Three Charleston adults have been told to get treatment for rabies after they were exposed a bat that tested positive for the disease.

S.C. Department of Health and Environmental Control staffers would not release any more information about whether they were bitten, how or where the incident occurred.

“Bats have very small, sharp teeth that might feel like a mosquito bite, so many people may not realize they have been bitten,” said Sue Ferguson, of DHEC’s Environmental Health Services in an email.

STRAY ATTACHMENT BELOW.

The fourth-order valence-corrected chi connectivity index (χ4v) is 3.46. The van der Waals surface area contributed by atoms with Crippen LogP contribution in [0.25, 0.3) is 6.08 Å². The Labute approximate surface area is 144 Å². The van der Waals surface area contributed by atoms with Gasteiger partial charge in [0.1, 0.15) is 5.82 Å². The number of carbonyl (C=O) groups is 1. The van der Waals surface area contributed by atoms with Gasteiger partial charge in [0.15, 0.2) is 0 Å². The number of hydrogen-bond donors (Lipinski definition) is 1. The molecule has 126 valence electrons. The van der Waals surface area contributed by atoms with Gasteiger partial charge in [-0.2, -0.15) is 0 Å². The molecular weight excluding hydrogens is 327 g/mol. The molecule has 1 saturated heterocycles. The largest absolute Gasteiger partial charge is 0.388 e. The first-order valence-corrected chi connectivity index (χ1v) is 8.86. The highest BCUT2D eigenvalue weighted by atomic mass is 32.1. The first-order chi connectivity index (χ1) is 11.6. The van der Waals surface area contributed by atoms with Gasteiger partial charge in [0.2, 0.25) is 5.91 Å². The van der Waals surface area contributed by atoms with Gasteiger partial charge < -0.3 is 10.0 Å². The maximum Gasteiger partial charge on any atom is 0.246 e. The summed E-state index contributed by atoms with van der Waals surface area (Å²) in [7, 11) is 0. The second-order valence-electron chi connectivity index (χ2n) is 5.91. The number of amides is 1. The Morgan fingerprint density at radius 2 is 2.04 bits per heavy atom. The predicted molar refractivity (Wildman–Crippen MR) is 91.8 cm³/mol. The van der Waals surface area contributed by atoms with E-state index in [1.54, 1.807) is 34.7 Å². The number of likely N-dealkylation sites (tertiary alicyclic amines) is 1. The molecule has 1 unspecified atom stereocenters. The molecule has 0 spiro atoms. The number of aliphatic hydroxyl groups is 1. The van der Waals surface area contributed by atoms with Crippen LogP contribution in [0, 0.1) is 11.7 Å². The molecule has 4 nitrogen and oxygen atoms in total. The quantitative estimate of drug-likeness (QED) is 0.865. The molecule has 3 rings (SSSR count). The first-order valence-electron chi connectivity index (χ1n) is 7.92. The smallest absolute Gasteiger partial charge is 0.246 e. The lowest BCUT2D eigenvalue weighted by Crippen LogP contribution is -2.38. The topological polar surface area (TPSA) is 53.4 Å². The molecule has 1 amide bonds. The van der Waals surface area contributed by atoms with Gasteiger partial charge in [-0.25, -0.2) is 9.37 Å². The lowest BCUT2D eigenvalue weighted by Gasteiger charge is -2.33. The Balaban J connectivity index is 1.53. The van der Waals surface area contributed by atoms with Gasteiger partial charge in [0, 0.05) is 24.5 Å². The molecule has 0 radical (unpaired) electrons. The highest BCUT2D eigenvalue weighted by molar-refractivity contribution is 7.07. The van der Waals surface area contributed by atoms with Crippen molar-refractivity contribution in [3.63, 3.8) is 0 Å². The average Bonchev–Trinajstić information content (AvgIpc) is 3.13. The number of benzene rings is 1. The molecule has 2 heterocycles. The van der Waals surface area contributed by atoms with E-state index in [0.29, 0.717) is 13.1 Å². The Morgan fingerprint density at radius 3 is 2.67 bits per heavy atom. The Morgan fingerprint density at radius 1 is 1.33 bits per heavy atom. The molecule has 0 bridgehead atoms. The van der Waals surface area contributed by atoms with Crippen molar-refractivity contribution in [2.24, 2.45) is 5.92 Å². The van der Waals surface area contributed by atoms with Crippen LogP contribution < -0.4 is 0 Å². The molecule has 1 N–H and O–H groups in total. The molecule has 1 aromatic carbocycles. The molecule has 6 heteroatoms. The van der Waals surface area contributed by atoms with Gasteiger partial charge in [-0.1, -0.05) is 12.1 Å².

Rabies is a potentially fatal infectious disease spread by saliva. It often is spread to domestic animals from wild animals such as raccoons or foxes near developed areas and spread to humans by bites. Persons exposed to a rabid animal must begin a series of shots that costs more than $1,500. But not getting the shots is too large a risk, health officials say.

Symptoms in animals include disorientation, stumbling, falling and foaming at the mouth. Health officials warn people to stay away from domestic animals acting wild or wild animals acting relatively tame.

If you suspect you have bitten by a bat, try to capture it but being careful not to make contact with it and alert DHEC.

The bat is the fourth animal and the first bat to test positive for rabies in Charleston County this year.